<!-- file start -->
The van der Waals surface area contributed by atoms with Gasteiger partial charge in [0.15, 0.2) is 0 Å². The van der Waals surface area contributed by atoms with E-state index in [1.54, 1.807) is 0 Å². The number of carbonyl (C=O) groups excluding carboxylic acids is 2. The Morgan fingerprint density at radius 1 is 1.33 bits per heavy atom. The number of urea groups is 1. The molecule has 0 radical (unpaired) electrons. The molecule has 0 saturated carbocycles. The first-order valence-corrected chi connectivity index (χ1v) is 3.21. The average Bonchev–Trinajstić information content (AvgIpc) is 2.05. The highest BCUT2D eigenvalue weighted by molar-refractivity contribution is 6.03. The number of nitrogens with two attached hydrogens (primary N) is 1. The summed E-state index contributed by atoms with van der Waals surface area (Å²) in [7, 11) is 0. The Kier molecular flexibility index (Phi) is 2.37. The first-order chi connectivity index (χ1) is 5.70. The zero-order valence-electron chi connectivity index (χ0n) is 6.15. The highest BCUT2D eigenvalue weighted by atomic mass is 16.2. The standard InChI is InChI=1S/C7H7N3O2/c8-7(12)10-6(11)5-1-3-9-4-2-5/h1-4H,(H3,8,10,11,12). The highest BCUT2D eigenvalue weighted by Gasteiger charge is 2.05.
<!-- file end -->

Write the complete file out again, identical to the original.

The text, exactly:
The van der Waals surface area contributed by atoms with Gasteiger partial charge in [0.15, 0.2) is 0 Å². The van der Waals surface area contributed by atoms with E-state index in [1.54, 1.807) is 0 Å². The number of carbonyl (C=O) groups excluding carboxylic acids is 2. The Morgan fingerprint density at radius 1 is 1.33 bits per heavy atom. The number of urea groups is 1. The molecule has 0 radical (unpaired) electrons. The molecule has 0 saturated carbocycles. The first-order valence-corrected chi connectivity index (χ1v) is 3.21. The average Bonchev–Trinajstić information content (AvgIpc) is 2.05. The highest BCUT2D eigenvalue weighted by molar-refractivity contribution is 6.03. The number of nitrogens with two attached hydrogens (primary N) is 1. The summed E-state index contributed by atoms with van der Waals surface area (Å²) in [7, 11) is 0. The Kier molecular flexibility index (Phi) is 2.37. The first-order chi connectivity index (χ1) is 5.70. The zero-order valence-electron chi connectivity index (χ0n) is 6.15. The highest BCUT2D eigenvalue weighted by atomic mass is 16.2. The standard InChI is InChI=1S/C7H7N3O2/c8-7(12)10-6(11)5-1-3-9-4-2-5/h1-4H,(H3,8,10,11,12). The highest BCUT2D eigenvalue weighted by Gasteiger charge is 2.05.